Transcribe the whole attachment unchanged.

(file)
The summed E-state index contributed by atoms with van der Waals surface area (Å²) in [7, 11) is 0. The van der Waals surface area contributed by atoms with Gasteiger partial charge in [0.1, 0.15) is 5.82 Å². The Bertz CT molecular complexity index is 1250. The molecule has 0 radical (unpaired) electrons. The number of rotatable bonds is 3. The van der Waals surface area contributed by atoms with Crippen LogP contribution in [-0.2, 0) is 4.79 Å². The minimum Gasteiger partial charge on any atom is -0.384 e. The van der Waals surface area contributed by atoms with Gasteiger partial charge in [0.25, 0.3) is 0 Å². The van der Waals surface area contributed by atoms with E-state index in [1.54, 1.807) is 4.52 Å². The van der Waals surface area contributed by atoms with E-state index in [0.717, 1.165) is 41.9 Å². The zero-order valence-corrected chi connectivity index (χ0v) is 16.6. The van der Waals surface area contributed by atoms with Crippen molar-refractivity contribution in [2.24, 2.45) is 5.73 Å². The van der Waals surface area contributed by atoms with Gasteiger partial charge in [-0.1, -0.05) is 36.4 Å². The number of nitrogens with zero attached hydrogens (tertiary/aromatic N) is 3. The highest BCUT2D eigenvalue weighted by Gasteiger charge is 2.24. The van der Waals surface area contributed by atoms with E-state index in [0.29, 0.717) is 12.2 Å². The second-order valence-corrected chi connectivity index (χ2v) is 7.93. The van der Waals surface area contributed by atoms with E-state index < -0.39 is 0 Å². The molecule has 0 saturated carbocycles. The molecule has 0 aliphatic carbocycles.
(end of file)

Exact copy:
The summed E-state index contributed by atoms with van der Waals surface area (Å²) in [7, 11) is 0. The van der Waals surface area contributed by atoms with Gasteiger partial charge in [0.1, 0.15) is 5.82 Å². The Bertz CT molecular complexity index is 1250. The molecule has 0 radical (unpaired) electrons. The number of rotatable bonds is 3. The van der Waals surface area contributed by atoms with Crippen LogP contribution in [-0.2, 0) is 4.79 Å². The minimum Gasteiger partial charge on any atom is -0.384 e. The van der Waals surface area contributed by atoms with Gasteiger partial charge in [0.25, 0.3) is 0 Å². The van der Waals surface area contributed by atoms with E-state index in [1.54, 1.807) is 4.52 Å². The van der Waals surface area contributed by atoms with E-state index in [0.717, 1.165) is 41.9 Å². The zero-order valence-corrected chi connectivity index (χ0v) is 16.6. The van der Waals surface area contributed by atoms with Crippen molar-refractivity contribution in [2.24, 2.45) is 5.73 Å². The van der Waals surface area contributed by atoms with Gasteiger partial charge in [-0.1, -0.05) is 36.4 Å². The number of nitrogens with zero attached hydrogens (tertiary/aromatic N) is 3. The highest BCUT2D eigenvalue weighted by Gasteiger charge is 2.24. The van der Waals surface area contributed by atoms with E-state index in [0.29, 0.717) is 12.2 Å². The second-order valence-corrected chi connectivity index (χ2v) is 7.93. The van der Waals surface area contributed by atoms with E-state index < -0.39 is 0 Å². The molecule has 0 saturated carbocycles. The molecule has 0 aliphatic carbocycles.